DC's Pathways Program Helps Graduates Find Employment - NBC4 Washington

DC's Pathways Program Helps Graduates Find Employment

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    More than a dozen black men graduated in Northeast D.C. on Friday from the DC Pathways Program, a program that helps ex-offenders find gainful employment.

    After years of crime and violence, more than a dozen young men were given a second chance when they walked across a graduation stage on Friday.

    Eighteen young men graduated from D.C.'s Pathways for Young Adults Program in Northeast D.C.

    The 9-week program helps prior offenders reintegrate themselves into the workplace. It aims to decrease criminal justice involvement and improve the outcomes of those most likely to be the victim or perpetrator of a violent crime, according to the Office of Neighborhood and Safety.

    Gerald Turner, a Pathways graduate, had been shot, arrested, and taken to jail in the past. His experiences made it difficult to see the road ahead.

    Prior Offenders Find Their Purpose With DC Pathways Program

    [DC] Prior Offenders Find Their Purpose With DC Pathways Program

    More than a dozen black men graduated from the DC Pathways Program on Friday, which helps ex-offenders find employment. News4's Cory Smith reports.

    (Published Friday, July 12, 2019)

    “I never even thought about the future. It was always live for today … never really thinking about where I would be if I was still locked up,” Turner said.

    Through mental health services, education, workforce development and leadership training, Turner is preparing to launch his own business.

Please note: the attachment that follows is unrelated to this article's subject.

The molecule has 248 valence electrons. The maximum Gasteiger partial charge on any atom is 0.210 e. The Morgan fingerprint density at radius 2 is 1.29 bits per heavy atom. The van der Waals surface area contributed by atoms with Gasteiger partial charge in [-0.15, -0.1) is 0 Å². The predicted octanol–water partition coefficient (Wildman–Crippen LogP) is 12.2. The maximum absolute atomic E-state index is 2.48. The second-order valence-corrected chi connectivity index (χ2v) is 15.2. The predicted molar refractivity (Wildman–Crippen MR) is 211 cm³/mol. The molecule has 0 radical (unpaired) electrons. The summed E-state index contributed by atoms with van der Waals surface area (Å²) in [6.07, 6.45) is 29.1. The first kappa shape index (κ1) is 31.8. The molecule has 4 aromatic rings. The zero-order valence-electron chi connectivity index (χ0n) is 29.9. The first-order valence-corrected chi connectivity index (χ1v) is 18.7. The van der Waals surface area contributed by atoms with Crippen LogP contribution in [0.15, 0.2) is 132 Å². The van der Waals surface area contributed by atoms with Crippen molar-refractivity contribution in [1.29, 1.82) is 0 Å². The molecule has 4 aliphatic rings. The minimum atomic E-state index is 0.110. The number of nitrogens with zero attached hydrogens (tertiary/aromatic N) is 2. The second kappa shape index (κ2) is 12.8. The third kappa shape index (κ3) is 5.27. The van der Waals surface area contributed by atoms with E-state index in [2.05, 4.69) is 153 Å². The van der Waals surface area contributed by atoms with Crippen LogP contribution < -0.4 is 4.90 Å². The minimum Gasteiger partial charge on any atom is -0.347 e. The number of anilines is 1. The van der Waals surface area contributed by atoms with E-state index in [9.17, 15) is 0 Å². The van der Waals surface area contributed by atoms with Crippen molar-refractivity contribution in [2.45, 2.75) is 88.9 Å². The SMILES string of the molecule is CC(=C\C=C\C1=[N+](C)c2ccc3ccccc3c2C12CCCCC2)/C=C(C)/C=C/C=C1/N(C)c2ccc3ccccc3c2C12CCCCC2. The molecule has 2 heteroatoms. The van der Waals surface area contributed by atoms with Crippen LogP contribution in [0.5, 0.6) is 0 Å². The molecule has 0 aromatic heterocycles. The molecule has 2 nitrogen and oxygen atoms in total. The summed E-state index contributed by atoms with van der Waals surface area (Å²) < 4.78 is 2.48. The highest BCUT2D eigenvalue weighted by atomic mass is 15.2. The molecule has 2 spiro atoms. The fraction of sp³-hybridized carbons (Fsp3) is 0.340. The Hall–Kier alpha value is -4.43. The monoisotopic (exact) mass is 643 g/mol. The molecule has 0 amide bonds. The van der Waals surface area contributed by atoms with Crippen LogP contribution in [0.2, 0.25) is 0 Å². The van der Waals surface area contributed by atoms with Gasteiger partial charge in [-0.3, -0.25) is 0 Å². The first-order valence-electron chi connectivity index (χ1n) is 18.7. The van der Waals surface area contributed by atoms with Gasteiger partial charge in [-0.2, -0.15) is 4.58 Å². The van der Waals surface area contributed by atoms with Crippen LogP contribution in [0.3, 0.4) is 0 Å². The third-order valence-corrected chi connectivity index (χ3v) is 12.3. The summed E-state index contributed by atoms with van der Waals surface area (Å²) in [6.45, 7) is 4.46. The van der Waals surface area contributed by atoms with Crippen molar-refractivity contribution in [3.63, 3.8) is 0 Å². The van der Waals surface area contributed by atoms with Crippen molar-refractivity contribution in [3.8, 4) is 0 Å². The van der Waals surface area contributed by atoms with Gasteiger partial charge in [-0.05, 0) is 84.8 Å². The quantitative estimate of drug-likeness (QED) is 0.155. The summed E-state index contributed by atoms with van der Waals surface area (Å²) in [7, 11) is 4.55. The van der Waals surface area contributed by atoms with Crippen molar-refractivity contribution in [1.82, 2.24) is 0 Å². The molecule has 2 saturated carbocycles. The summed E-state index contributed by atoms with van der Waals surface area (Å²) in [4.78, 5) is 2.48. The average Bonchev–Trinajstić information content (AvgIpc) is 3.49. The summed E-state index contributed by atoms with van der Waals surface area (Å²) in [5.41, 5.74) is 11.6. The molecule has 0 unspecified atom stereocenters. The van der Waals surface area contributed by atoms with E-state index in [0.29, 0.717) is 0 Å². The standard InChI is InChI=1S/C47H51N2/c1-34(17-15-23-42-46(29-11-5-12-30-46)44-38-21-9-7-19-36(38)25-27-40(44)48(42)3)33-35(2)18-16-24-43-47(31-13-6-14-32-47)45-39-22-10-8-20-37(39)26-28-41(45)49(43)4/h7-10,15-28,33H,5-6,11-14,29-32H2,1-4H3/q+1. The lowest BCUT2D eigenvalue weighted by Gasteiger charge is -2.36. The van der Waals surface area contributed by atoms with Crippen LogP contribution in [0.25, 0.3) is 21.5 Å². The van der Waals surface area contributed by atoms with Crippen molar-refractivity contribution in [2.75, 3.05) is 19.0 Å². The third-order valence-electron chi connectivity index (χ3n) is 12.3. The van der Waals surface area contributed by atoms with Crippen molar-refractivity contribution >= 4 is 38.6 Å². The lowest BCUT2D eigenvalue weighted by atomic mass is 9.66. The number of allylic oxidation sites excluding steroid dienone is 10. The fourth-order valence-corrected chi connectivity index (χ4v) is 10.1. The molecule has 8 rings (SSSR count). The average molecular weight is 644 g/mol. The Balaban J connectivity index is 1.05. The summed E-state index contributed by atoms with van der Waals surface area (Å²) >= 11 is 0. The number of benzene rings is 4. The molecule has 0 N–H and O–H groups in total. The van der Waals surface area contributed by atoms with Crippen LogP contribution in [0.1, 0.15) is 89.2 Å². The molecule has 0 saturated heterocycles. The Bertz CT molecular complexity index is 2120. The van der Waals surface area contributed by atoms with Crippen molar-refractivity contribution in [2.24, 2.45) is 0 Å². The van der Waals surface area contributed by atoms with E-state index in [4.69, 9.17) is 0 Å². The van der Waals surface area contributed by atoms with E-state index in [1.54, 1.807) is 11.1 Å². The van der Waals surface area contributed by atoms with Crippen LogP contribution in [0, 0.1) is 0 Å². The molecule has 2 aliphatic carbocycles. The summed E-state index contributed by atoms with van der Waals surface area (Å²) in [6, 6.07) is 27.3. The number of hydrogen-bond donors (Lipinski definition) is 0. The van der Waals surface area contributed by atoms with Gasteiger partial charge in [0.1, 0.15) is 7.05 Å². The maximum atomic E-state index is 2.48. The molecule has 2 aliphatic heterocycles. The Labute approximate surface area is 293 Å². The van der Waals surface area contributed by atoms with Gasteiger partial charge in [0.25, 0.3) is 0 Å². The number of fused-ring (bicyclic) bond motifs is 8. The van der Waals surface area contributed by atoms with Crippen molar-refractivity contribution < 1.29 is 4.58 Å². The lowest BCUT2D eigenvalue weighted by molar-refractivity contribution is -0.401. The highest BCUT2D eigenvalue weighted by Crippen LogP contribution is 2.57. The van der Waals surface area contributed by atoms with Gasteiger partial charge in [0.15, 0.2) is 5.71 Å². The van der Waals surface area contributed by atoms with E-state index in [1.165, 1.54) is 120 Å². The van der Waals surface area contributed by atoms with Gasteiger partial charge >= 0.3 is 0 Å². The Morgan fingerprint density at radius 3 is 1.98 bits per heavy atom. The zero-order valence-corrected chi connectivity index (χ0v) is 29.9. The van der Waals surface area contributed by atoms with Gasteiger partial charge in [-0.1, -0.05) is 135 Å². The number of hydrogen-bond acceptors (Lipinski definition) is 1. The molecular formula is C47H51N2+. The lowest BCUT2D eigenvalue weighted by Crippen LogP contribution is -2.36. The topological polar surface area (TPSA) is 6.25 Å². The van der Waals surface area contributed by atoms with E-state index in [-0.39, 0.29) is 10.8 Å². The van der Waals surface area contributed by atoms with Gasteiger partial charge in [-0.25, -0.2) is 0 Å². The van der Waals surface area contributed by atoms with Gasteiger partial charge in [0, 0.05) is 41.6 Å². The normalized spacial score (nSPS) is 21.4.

“I always had the thoughts and dreams of starting my own business and aspirations of being this huge gardener in the community and things of that nature, but I didn’t have the push or focus of how to do it or where to start at,” Turner said.

    Robert Lassiter, another graduate, said he also lacked the tools to be successful at first. Lassiter later received the program’s outstanding ambassador award with dreams of starting his own clothing line.

    “I’m much more clear-headed, much more focused and determined to win,” Lassiter said.

    Del McFadden, executive director of the office of neighborhood safety and engagement, said that he's seen an apprent change for the men. 

    “Their walk is different, their spirit is different. Now they want to give back,” McFadden said.

    Each Pathways member will begin six months of subsidized employment after graduation.

    More than 90% of its graduates are gainfully employed and only one person has re-offended, the program reported.

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